Family gatherings, traditional food, music, and readings… all mark the date of June 19th – or Juneteenth – across America. Seen by many as the country’s second Independence Day, Juneteenth was made a federal holiday in 2021, and while it may be the newest addition to the US calendar, the celebration dates back almost two centuries. Here, we explore its origins, how it’s celebrated, and why it’s important to remember today.


On January 1st, 1863, Abraham Lincoln’s Emancipation Proclamation liberated enslaved people across the Confederate States in America. But over in Texas – the western-most of the Confederate States – very little changed. In fact, these new laws weren’t enforced there for another two years, until Union troops were strong enough to overcome resistance and declare freedom for all – on June 19th, 1865.

This proclamation of freedom was read aloud to Texans in Galveston. In the years to come, many former enslaved individuals and their families made pilgrimages to the city on June 19th, remembering, celebrating, and keeping alive the events of that momentous day.


For a long time, Juneteenth was rarely observed outside the African-American community. Not everyone travelled to Galveston for the occasion, and different neighbourhoods marked the date in different ways, which is still the case today.

Central to many celebrations though, is the gathering of friends and family, barbeques and traditional food, music, and dancing. As the holiday has become more widely appreciated, some cities now hold parades and festivals, harnessing the opportunity to work with local Black businesses and talent. There’s also an underlying theme of education – of sharing African-American culture and history, while celebrating achievements within the community.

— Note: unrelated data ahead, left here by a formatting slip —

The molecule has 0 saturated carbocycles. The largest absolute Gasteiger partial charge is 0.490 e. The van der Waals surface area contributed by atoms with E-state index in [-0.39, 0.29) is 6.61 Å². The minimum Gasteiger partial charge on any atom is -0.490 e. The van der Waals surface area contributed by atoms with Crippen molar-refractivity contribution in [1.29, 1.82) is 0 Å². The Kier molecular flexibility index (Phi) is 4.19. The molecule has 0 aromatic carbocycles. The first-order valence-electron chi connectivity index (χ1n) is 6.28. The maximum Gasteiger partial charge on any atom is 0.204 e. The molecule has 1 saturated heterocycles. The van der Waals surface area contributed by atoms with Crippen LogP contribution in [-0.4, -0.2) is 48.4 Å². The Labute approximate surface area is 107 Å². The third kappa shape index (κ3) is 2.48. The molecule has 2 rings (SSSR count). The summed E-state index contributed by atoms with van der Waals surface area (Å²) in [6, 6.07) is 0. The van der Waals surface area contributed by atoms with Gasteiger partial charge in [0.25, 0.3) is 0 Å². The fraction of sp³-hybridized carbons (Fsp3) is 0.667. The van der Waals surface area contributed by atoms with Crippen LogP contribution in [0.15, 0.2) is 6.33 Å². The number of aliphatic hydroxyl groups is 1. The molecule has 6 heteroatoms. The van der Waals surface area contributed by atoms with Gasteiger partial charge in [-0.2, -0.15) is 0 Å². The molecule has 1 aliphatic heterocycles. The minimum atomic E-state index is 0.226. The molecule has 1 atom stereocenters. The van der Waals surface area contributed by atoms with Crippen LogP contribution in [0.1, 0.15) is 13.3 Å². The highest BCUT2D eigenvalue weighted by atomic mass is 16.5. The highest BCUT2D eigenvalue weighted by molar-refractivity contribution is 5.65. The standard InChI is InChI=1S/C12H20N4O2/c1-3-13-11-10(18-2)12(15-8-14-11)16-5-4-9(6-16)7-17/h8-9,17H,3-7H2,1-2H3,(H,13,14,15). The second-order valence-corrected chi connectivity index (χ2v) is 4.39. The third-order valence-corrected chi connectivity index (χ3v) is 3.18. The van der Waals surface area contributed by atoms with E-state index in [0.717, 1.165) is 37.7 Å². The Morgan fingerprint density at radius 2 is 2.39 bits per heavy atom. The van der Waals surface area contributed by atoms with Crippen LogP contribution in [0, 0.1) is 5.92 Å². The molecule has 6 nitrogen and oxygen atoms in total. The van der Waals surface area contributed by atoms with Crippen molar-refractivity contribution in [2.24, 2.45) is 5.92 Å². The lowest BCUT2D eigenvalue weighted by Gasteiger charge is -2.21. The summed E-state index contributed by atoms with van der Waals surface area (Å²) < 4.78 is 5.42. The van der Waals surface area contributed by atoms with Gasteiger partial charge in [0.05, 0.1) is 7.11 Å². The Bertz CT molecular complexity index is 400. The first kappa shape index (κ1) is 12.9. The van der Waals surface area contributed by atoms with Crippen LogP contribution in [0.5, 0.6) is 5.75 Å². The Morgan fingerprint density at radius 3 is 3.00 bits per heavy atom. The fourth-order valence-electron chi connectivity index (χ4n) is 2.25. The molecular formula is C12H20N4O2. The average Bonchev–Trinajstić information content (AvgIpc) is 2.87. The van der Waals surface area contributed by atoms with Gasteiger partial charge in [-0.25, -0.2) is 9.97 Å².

So, why has Juneteenth endured and why is it still so important today?

June 19th was declared a state holiday in Texas back in 1980, but activists across the country continued to advocate for a nationally recognised holiday. Notably in 2016, Opal Lee, aged 89, walked 1,400 miles from Fort Worth in Texas all the way to Washington D.C. to raise awareness for the campaign, gathering over 1.6 million signatures for her petition along the way.

The movement gained further momentum during the Black Lives Matter protests against police brutality in 2020, which served as a stark reminder that while freedom had been won in the letter of the law, in the spirit of the law there is still much work to be done.

The creation of Juneteenth as a federal holiday is in itself a triumph though, as it places the Black experience in the USA front and centre. It’s a dedicated day to remember what the efforts of advocates can achieve, and to openly discuss America’s involvement in slavery and its implications on the present day. Most of all, it’s an opportunity to come together and celebrate that most basic of human rights – the right to be free.

We hope to highlight the very same thing in a Museum of Slavery and Freedom in Deptford, London – telling the UK’s side of the story, so entwined with that told across the Atlantic. More than just a space to reflect on the traumas of the past, a museum here would honour the campaign for abolition, celebrate the achievements of the Black community, and continue the fight for freedom from oppression through collective education.

To learn more about our campaign to build a Museum of Slavery and Freedom in Deptford, keep an eye on our ‘What’s On’ page, discover four ways to be involved, and sign up to our quarterly emails here.